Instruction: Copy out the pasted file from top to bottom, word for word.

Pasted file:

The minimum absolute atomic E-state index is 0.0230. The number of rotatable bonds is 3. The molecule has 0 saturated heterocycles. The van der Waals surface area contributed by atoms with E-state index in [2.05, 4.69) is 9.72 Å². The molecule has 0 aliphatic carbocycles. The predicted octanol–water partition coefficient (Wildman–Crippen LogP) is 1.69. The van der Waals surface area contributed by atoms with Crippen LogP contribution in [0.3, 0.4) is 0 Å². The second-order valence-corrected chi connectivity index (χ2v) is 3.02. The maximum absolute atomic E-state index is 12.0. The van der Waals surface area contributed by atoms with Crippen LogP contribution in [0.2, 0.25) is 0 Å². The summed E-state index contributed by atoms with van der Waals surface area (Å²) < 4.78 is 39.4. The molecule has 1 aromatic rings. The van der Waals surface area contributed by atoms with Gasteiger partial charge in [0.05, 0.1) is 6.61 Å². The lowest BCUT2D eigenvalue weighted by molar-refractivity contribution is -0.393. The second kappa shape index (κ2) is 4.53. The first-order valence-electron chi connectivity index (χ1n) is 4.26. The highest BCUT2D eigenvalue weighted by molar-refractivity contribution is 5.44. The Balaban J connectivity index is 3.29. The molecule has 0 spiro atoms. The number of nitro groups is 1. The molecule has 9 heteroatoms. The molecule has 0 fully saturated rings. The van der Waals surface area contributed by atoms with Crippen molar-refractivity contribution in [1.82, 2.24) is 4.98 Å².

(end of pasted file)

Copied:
The minimum absolute atomic E-state index is 0.0230. The number of rotatable bonds is 3. The molecule has 0 saturated heterocycles. The van der Waals surface area contributed by atoms with E-state index in [2.05, 4.69) is 9.72 Å². The molecule has 0 aliphatic carbocycles. The predicted octanol–water partition coefficient (Wildman–Crippen LogP) is 1.69. The van der Waals surface area contributed by atoms with Crippen LogP contribution in [0.3, 0.4) is 0 Å². The second-order valence-corrected chi connectivity index (χ2v) is 3.02. The maximum absolute atomic E-state index is 12.0. The van der Waals surface area contributed by atoms with Crippen LogP contribution in [0.2, 0.25) is 0 Å². The summed E-state index contributed by atoms with van der Waals surface area (Å²) < 4.78 is 39.4. The molecule has 1 aromatic rings. The van der Waals surface area contributed by atoms with Gasteiger partial charge in [0.05, 0.1) is 6.61 Å². The lowest BCUT2D eigenvalue weighted by molar-refractivity contribution is -0.393. The second kappa shape index (κ2) is 4.53. The first-order valence-electron chi connectivity index (χ1n) is 4.26. The highest BCUT2D eigenvalue weighted by molar-refractivity contribution is 5.44. The Balaban J connectivity index is 3.29. The molecule has 0 spiro atoms. The number of nitro groups is 1. The molecule has 9 heteroatoms. The molecule has 0 fully saturated rings. The van der Waals surface area contributed by atoms with Crippen molar-refractivity contribution in [1.82, 2.24) is 4.98 Å².